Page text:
A friend of mine wishes to do a balance transfer from his current 0% interest rate credit card to another 0% interest rate credit card; however the new credit card provider will charge a 3% balance transfer fee. Is payment of this balance transfer fee halal or haram?
With a balance transfer, the new creditor pays off the initial creditor and is now the one owed the outstanding debt. It is as though the customer has now borrowed money from the new creditor as opposed to the first. As this is a loan related matter, there will be certain rules to ensure that an interest based transaction does not take place. One of the rules is that the creditor can not take any benefit from the debtor beyond the principle debt. Hence, late payment charges etc. will not be permitted.
The question then arises as to whether or not the second creditor can charge a balance transfer as this is also a type of benefit. Generally, contemporary jurists have permitted institutions to charge a service charge as long as the charge is reasonable and reflects the cost of the service. If the charge is excessive then it will no longer be considered a service charge, rather, it will be interest though disguised as a service charge. Based on this, the principle of charging a simple transfer fee is permissible.
There is one issue however, and that is the issue of charging a transfer fee according to a percentage, as opposed to a fixed rate. Hence, the more transferred, the higher the charge to the customer. In cases where there is a high charge to the customer, it is possible that the charge no longer accurately reflects the cost of the service, rather would start venturing into profit making hence resulting in interest.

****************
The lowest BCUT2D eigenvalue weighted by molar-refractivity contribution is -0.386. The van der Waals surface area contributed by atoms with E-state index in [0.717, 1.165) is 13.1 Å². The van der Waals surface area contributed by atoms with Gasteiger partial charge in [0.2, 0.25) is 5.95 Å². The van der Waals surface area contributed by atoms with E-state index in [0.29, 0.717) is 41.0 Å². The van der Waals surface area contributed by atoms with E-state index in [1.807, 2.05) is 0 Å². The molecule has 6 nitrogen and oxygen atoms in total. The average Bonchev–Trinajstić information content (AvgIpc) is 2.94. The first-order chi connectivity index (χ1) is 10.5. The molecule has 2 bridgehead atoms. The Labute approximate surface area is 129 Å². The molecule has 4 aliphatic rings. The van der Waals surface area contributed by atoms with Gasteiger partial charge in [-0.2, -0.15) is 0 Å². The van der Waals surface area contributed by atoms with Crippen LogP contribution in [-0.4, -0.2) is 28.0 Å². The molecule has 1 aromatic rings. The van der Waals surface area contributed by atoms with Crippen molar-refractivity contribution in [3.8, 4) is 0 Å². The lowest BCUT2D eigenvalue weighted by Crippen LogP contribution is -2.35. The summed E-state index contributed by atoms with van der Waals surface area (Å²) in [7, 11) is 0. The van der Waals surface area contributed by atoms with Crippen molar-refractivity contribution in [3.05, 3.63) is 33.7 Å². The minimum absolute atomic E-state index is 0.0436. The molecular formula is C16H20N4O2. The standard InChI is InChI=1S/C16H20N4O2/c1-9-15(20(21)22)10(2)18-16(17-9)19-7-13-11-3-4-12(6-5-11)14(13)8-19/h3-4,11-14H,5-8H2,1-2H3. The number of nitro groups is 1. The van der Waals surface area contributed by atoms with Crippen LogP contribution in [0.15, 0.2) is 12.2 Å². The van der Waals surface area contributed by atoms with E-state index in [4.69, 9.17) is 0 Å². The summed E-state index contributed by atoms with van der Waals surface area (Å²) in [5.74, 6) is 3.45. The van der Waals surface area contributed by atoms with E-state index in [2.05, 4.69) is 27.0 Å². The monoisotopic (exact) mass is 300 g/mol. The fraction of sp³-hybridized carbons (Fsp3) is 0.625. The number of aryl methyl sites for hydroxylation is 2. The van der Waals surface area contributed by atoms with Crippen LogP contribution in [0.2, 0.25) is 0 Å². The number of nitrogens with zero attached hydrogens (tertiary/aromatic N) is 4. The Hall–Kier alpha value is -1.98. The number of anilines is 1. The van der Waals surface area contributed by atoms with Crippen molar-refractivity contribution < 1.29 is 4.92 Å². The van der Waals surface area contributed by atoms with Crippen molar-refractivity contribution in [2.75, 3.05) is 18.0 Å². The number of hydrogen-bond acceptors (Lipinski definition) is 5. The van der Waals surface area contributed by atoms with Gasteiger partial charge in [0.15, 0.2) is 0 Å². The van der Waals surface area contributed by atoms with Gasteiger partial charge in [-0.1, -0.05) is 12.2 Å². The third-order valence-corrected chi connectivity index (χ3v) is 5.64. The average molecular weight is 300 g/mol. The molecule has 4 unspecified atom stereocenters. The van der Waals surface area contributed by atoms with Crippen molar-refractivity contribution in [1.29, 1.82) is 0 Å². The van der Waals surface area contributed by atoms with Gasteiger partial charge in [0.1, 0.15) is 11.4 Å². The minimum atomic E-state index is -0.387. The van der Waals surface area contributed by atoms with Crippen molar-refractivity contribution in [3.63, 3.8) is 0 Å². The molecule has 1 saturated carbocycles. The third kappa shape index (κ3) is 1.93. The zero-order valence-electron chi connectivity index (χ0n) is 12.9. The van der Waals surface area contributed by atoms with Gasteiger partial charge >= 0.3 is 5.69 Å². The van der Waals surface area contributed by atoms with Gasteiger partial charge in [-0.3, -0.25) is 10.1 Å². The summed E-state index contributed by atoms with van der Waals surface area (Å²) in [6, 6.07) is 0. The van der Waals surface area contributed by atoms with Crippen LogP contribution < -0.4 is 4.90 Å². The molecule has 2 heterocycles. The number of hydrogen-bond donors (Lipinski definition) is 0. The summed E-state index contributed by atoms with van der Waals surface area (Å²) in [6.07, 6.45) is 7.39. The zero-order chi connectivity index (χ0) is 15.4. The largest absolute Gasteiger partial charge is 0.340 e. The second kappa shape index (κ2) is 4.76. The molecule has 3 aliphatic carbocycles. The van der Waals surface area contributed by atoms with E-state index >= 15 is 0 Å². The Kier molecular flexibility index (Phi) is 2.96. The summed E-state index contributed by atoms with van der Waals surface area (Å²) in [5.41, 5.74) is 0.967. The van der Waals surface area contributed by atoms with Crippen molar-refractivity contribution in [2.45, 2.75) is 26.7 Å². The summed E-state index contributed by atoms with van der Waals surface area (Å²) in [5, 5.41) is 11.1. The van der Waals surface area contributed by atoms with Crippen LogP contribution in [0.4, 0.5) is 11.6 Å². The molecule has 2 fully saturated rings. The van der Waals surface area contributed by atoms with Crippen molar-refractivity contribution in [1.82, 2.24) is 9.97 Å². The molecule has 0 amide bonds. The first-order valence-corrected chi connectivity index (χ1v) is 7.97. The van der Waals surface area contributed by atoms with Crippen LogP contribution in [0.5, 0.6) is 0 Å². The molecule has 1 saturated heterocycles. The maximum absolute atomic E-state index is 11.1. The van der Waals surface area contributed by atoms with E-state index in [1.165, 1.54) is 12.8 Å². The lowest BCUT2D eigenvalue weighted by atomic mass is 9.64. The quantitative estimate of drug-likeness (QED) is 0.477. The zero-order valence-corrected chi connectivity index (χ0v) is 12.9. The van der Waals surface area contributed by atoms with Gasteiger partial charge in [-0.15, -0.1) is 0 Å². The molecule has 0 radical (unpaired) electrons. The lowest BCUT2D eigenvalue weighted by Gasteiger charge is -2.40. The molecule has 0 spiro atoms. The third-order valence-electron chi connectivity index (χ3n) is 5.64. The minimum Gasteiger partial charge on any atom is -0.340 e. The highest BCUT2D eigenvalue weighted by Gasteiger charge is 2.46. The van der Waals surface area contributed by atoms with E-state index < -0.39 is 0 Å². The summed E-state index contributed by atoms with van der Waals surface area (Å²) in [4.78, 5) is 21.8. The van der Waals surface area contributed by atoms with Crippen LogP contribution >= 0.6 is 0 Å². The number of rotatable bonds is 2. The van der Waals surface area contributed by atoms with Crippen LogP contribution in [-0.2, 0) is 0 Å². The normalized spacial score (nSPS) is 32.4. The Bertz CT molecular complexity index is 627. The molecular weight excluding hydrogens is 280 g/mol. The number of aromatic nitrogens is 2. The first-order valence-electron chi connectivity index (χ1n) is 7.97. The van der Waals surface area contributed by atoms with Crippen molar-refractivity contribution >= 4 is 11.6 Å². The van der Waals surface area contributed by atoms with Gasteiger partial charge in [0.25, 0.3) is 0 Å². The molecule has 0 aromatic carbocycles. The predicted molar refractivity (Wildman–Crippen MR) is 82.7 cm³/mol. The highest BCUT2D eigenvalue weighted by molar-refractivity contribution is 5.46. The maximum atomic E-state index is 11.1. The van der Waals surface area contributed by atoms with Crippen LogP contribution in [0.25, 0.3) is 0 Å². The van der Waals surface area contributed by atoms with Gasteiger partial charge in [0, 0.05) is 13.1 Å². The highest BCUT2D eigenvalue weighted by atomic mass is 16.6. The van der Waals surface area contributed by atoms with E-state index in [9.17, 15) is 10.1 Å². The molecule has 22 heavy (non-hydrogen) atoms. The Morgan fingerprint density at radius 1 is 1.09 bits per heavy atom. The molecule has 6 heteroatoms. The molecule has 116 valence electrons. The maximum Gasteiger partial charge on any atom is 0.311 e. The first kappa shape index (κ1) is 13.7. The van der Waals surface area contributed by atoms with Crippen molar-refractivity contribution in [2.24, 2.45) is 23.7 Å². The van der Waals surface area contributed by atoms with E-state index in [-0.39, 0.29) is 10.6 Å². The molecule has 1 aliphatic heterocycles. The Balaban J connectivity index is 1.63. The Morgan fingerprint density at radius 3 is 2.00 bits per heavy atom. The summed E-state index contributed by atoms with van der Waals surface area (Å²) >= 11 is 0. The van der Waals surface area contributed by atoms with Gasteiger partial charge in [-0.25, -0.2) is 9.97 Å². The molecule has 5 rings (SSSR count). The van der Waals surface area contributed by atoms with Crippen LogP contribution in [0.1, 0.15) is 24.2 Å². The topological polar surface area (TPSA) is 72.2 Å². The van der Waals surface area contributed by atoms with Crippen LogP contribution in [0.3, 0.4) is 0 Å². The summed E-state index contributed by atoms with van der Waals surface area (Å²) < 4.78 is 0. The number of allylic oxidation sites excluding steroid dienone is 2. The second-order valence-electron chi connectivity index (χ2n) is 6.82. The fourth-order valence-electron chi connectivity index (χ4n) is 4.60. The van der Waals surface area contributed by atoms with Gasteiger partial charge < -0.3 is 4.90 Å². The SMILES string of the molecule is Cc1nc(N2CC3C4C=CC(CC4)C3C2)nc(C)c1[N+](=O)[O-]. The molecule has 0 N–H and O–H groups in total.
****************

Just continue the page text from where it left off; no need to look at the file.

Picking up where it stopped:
It is for this reason, two opinions can be found amongst contemporary jurists in relation to charging such fees as a percentage. The first opinion is one of caution and disallows such practice closing the door to interest charges. The second opinion permits this type of practice based on the fact that it is up to the institution to determine their cost for the transfer. The institution has a right to stipulate whatever price they would like for the service, provided that there is a mutual agreement between the institution and the customer. In addition to this, it is difficult to say with certainty, that the cost of transfer exceeds the cost of the service as the exact cost of transfer cannot be qualified. It is not just based on the time spent making the transfer, rather, the entire infrastructure which is in place to support the structure would be taken into consideration and putting a price to one particular transfer would not be a simple task.
Based on this, the cautious approach would be to avoid a balance transfer which charges fees as a percentage in this manner. However, if by remaining with the initial credit card company you are for sure going to be hit with interest charges, then in such a case it would be better for you to go for the balance transfer placing your trust in the opinion of those who permit it, as this would be better than involving yourself in interest which is undisputedly unlawful.
Ifta Research Fellow
Checked & Approved by:
Mufti Abdul Rahman Mangera
Mufti Zubair Patel